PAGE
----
Time for some more devotional readings of Scripture! They are always a work in progress, but I love talking them through with you.
I was so encouraged by taking some time to read through the book of Ruth – you can catch up here if you missed those.
At the moment I’m reading through the book of Zechariah. My aim is to post a few thoughts each Wednesday. Let me know your own reflections in the comments; I’d love to hear your encouragements from God’s Word. If you’re looking for a commentary on the book of Zechariah, try Meredith Kline’s Glory In Our Midst: A Biblical-Theological Reading of Zechariah’s Night Visions.*
We are not abandoned
Is the world is getting darker? Maybe every generation thinks that way when they get to the other side of 35. But I have definitely felt that way so much more since becoming a mother.
It’s one thing to navigate my way through a world deeply hostile to Christ. It is another thing again raising my children to do so. Sometimes I feel so much fear about raising our family of little ones. Over and over I have to entrust them to the Lord’s safe keeping.
So I’m praying that spending some time in the book of Zechariah will strengthen my arm, heart, soul and mind with the truth that the Lord is with us.
God’s people were in exile, experiencing loss, displacement, slavery and hopelessness. They were a small nation, decimated and overtaken by a huge and sophisticated empire. They had turned their backs on worshipping the only true God. “The Lord was very angry with your fathers.”
But Zechariah’s visions, written at the time when Darius was the king of Babylon, were profoundly encouraging. Despite appearances, they are not abandoned. The Lord is in their midst.
Living in between the coming of Christ and the return of Christ has its similarities with the exile. I am sure that from the world’s perspective we are a people left behind and forgotten.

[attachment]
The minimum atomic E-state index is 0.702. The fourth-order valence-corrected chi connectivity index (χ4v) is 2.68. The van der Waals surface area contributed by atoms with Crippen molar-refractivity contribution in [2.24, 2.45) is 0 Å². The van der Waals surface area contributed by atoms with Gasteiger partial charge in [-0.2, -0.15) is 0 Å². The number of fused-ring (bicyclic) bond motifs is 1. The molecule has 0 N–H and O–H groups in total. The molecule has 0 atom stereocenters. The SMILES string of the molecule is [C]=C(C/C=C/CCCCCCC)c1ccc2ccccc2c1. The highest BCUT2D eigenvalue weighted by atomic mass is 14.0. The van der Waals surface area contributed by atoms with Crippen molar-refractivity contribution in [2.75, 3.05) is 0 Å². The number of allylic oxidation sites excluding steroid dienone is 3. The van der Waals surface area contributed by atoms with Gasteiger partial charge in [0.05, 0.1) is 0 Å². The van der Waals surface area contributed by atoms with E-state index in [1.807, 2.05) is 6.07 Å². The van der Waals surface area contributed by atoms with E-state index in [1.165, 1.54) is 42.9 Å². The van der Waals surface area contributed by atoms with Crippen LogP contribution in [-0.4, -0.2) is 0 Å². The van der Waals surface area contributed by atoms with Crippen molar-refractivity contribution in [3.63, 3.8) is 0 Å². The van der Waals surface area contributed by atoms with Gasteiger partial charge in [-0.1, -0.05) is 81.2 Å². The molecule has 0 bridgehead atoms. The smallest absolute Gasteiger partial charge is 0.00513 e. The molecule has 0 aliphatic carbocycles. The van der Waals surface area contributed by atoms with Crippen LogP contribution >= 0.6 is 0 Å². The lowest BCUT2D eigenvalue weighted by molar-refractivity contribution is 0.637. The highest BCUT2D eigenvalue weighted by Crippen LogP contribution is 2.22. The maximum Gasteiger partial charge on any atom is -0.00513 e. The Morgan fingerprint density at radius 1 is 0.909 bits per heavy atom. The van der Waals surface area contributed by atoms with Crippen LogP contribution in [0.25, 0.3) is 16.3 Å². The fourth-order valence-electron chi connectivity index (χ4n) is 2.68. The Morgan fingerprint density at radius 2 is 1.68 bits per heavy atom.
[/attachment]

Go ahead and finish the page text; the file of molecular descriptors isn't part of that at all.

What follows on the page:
And I certainly feel like a stranger and alien in this world – more so every time I listen to the news or read the papers.
But here is the hope: the Lord is with us. He is in our midst.
He is right there in the thick of it. In the midst of our little family; in the midst of our church family in our small town; in the midst of His people around the globe. And His presence is one of glory, light, hope and power.
How does it start though?
“Return to me, says the Lord of hosts, and I will return to you, says the Lord of hosts.”
Return to me, and I will return to you. Return, repent, draw near to the Lord, and He will draw near to you.
What a simple and profound way to begin. What an incredible promise.
This is the introduction to Zechariah’s prophecy, and it underpins the entire message of the book. The call to repentance and the promise of restored relationship. Return to me and I will return to you. God’s remedy for sin. It underpins the entire Christian life.
I often pray for my kids that they will be people who are able to say sorry. Both to other people and to the Lord. And we practice it now when they are little because it’s a life skill worth acquiring.
I pray it for myself too. It’s hard to say sorry and to be humble. To be soft necked and have knees that still know how to bend.
The hope of relationship restored
At the heart of the encouragement to repent, is the hope of actually being with the Lord. Know this for certain: return to me and I will return to you.
The restoration of relational peace is such a sweet feeling of relief. Even more so when the One is with you is the Lord of Hosts. Now you can face anything.
So the Lord is in our midst, but the starting point is one of repentance. And the breathtaking promise that if we return to Him, He will return to us.
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